Sports and Politics Have Always Mixed – Usually for the Better

Posted by: mike July 14th, 2017

By Ted Johnson


Journalists for eons have been reviled. It’s part of the job. Many who object to the “politicization” of the questions to participants prior to this week’s U.S. Women’s Open seem to think that sports exist in a bubble.

A look back in our nation's history shows politics deeply embedded in sports. The treatment of Jim Thorpe called into question our nation’s history with Native Americans. Jesse Owens couldn’t sit in some restaurants, was spit upon by Nazis in 1936 Berlin and yet came home a hero. Jackie Robinson’s introduction into Major League Baseball signified a significant shift in racial issues in the U.S. I could go on from Muhammed Ali to Colin Kaepernick.

During the press conferences, golfers all said they wanted to focus on golf, not the person who happens to own the course. No one three weeks ago was talking about who owned Erin Hills in Wisconsin. But Trump changed all that.

Nearly eight years ago, journalists in and out of the golf world were reviled when they asked other PGA Tour members how they felt about Elin Nordegren taking a 9-iron to the back window of a Suburban. The golfers didn’t ask for it, but it was a fair question because it was so outside the ordinary. Could Tiger Woods’ fellow pros provide any insight into this event? That was the essence of many questions, as well as a chance to show their support.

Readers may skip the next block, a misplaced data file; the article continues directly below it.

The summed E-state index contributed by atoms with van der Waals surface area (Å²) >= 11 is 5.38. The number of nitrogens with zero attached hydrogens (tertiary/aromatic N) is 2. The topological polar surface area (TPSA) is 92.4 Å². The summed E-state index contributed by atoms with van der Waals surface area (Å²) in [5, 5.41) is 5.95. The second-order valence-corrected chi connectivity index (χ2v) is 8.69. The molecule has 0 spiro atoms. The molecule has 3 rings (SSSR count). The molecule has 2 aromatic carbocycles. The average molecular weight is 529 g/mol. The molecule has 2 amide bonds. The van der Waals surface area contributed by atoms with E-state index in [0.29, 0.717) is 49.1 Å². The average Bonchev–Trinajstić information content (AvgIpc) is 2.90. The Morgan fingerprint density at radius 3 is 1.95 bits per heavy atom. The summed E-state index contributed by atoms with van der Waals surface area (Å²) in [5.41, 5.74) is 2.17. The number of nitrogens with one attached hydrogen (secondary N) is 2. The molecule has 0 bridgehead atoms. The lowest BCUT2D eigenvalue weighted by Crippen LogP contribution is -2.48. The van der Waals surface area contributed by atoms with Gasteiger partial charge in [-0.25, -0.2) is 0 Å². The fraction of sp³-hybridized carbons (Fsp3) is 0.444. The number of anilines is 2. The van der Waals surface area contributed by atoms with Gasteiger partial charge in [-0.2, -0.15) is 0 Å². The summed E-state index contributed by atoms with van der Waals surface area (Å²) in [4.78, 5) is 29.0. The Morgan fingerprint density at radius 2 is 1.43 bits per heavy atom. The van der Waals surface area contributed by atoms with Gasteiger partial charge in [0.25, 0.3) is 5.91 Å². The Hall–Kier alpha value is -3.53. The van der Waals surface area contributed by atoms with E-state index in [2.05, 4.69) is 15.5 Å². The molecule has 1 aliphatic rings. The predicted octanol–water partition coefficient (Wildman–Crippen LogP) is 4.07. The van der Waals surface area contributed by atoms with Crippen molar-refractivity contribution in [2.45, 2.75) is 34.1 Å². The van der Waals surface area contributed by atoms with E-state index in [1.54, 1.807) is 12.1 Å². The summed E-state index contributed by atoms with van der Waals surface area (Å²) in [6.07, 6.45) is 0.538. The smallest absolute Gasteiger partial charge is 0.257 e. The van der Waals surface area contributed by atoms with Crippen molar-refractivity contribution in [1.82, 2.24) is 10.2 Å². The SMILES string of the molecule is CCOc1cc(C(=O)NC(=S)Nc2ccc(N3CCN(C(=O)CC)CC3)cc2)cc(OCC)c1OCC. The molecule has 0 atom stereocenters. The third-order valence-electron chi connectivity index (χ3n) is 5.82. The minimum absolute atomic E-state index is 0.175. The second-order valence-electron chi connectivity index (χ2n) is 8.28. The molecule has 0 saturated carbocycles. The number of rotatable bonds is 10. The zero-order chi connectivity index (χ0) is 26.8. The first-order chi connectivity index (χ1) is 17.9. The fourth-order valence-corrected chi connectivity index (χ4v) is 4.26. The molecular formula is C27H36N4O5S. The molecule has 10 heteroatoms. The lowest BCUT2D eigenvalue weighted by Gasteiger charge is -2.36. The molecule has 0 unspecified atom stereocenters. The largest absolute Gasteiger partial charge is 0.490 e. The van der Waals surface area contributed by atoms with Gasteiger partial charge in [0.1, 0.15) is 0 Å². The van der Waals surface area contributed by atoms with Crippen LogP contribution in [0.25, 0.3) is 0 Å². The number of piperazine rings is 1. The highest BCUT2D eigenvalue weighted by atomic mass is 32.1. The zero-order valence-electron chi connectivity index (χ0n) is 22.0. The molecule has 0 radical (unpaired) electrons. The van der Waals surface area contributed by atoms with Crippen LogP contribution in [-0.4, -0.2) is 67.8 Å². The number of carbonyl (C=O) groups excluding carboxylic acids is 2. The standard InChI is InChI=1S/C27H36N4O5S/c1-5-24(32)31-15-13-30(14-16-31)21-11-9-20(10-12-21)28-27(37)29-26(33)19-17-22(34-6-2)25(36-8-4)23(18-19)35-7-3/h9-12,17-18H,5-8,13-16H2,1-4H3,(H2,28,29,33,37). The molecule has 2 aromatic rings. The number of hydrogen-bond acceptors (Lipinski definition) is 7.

Those who know golf know that the USGA makes decisions on where to hold its championships years in advance. I read it decided to bring this year’s Open to Bedminster in 2012 – long before Trump was a candidate.Trump

Furthermore, a few years ago the idea of Donald Trump being quoted saying he grabs women indiscriminately and they let him do it because he’s famous seemed laughable. That he would then become President was unfathomable. But both happened.

It’s the world we live in. Trump’s words changed the context of this year’s U.S. Women’s Open. How that came to be known is secondary. He said those things, admitted doing so and tried to apologize. Tiger spent time with porn stars, admitted it, and went into rehab. He’s divorced.

Trump last year said discriminatory things about Hispanics, and just like that the PGA Tour moved its tournament from Trump Doral to Mexico. Why? Because the PGA Tour knows it is a brand and wants only good associations for its brand. That line of thinking calls into question why Executive Director Mike Davis and the USGA didn’t move this year’s Women’s Open from Bedminster, or at least made a statement why it should or could not.

There is very little question that Trump's remarks were rude, crude and unbecoming of someone who “supports” women’s golf. Having the Open is another way for him to advertise his brand. By not moving, and in contrast to the PGA TOUR, Mike Davis and the USGA got some mud splashed on their traditional blue blazers.

Yes, the women themselves are caught in the middle, but the questions are essential in this current state of affairs. The questions were essential when journalists asked white players what they thought of playing with Robinson, or what any athlete thought of our best athletes boycotting the ’68 Summer Olympics.

It’s the world we live in, and this case in Bedminster stems from Trump creating the turmoil in the first place. The USGA's reaction says it all.